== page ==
I’ve been thinking a lot lately on the topic of class, after a recent commenter claimed that the “labor class” simply couldn’t compared to those more educated (never mind that I am both a blue collar worker and college educated). But it got me thinking; we are different. Not in some fundamental way like the biological differences between men and women, or even different health issues that are more or less prevalent based on ethnicity. But in many cases, the mindset of how blue collar and white collar workers treat money is different. Given that most personal finance articles and books are written by white collar folk, I thought it was time to take a deep look at the issues affecting how blue collar men and women work for their money and how their money works for them. For now, I have prepared this manifesto outlining some of the ways that blue collar money is different. Meanwhile, I am working on a book on the topic which will give personal finance advice specifically geared towards the issues faced by those of us with blue collars.
There have been attempts to explain the differences in the past. But just like most personal finance articles are written by those who have never worked in a position of manual labor, so are the people who have written about the differences. The attempts range from well meaning but laughable to down-right offensive, like this list by the author of Secrets of the Millionaire Mind. Let’s see Eker work for minimum wage for a few months with no insurance and have to decide which bills are getting paid this month and see if he doesn’t change his tune.
Just who is a blue collar worker? According to Wikipedia, a blue collar worker is:
a working class person who performs manual labor. Blue-collar work may involve skilled or unskilled, manufacturing, mining, construction, mechanical, maintenance, technical installation and many other types of physical work. Often something is physically being built or maintained.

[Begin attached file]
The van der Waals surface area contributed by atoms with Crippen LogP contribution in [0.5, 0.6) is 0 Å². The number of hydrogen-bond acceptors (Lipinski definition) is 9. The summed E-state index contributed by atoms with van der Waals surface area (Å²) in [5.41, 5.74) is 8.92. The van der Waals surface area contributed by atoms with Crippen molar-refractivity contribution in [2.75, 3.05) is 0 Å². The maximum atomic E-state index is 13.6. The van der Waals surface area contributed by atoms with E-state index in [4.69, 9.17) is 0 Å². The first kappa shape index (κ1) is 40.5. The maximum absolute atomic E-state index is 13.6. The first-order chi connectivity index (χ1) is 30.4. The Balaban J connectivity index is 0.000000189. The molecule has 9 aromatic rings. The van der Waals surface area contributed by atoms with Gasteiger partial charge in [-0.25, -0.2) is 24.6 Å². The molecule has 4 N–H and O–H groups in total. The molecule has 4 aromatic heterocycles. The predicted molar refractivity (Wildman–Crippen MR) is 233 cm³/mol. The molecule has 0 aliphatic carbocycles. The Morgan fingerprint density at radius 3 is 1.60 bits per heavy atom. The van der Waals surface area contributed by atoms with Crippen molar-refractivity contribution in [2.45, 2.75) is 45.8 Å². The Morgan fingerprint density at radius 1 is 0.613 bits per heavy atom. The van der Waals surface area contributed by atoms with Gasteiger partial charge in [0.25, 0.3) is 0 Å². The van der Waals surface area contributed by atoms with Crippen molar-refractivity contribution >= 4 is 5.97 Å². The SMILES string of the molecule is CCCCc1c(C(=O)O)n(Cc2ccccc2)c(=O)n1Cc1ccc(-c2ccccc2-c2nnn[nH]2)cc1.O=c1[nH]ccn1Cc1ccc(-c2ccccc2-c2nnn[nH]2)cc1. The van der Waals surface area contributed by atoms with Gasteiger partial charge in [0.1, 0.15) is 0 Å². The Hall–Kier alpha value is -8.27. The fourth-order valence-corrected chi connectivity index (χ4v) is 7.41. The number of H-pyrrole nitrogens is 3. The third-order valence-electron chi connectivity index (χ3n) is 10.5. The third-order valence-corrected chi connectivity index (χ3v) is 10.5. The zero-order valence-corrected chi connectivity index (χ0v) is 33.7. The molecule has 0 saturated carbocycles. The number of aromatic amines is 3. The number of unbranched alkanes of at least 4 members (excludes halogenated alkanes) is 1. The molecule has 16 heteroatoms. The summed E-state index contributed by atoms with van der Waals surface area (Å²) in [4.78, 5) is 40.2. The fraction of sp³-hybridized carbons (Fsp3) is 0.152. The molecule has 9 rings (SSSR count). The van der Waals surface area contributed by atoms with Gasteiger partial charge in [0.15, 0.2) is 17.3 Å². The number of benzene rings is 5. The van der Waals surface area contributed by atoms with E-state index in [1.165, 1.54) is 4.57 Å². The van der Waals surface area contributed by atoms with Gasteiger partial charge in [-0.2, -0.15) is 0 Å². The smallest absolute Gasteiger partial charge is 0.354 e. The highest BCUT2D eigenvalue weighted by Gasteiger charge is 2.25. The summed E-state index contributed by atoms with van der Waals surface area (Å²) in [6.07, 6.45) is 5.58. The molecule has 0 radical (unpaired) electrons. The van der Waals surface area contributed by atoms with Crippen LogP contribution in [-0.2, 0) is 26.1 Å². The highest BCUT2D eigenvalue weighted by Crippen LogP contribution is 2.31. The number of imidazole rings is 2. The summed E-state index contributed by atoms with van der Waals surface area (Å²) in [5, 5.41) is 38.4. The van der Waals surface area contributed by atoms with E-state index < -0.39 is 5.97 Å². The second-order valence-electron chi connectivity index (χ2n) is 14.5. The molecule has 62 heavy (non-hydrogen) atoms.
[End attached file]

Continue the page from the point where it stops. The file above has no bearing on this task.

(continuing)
The article then goes on to describe white-collar and “pink-collar” service professionals. My definition is a little more simple. I would combine pink-collar into blue and define it as anyone whose job generally requires them to stand. Well, plus drivers and equipment operators. They sit for their job, but are definitely blue collar.
Blue Collar Income
This is the big one. When talking about the differences in how blue collar and white collar workers handle money, a lot of it comes down to the fact that blue collar workers generally earn less. Sure there are exceptions, like experienced skilled positions and entry-level clerical workers. But in general, blue-collared folk earn less. Outside of a few select skilled positions, salaries tend to top out under $40,000. I have white collar friends who have gotten $40,000 per year promotions.
Because we make less, we have less to spend. For some, that leads to an embrace of frugality. For others, a lifetime of envy for higher-earning neighbors and a debt-fueled lifestyle.
Blue Collar Savings & Investments
I laugh at lists of how much money you should have saved by a certain age. The post is more nuanced, and has also written about how to save on a low income, but Financial Samaurai has recommended in one table that I have saved up, at this point, more than I have earned in my life.
Where’s why I’m against the flat tax: spending on basic necessities takes up a far larger percentage of low-income salaries than high-income salaries. If the cost of living in an area was $20,000 for a subsistence lifestyle, that is all of the income of somebody who makes $20,000, 2/3 of those making $30,000, half of $40,000. At $60,000 it is only a third, and for those earning $100,000 it is a mere 1/5 of income. A flat tax penalizes the poor by taking a larger percentage of what might be left over after paying for housing and food.
I don’t have hard numbers to back this up, but I suspect that while collar workers have access to better investments. Yes, everyone has access to the same stock market to invest in with an IRA or non-retirement accounts. But I’m directing this at 401(k)’s. The standard advice is to max out our 401(k), or at the very least, contribute whatever it takes to get the maximum match from your company.
Here’s my list of problems with that:
- This company is the first I’ve ever worked for that even offers a 401(k). I’ve spent most of my time working for small businesses who simply aren’t big enough to offer benefits of any kind.
- This company only started offering a match this year. Meanwhile, to get the match, I had to triple my retirement contributions.
- The IRS contribution limit is a physical impossibility for me. My plan allows a maximum of 50% of my income and the contribution limit is 85% of what I expect to earn this year.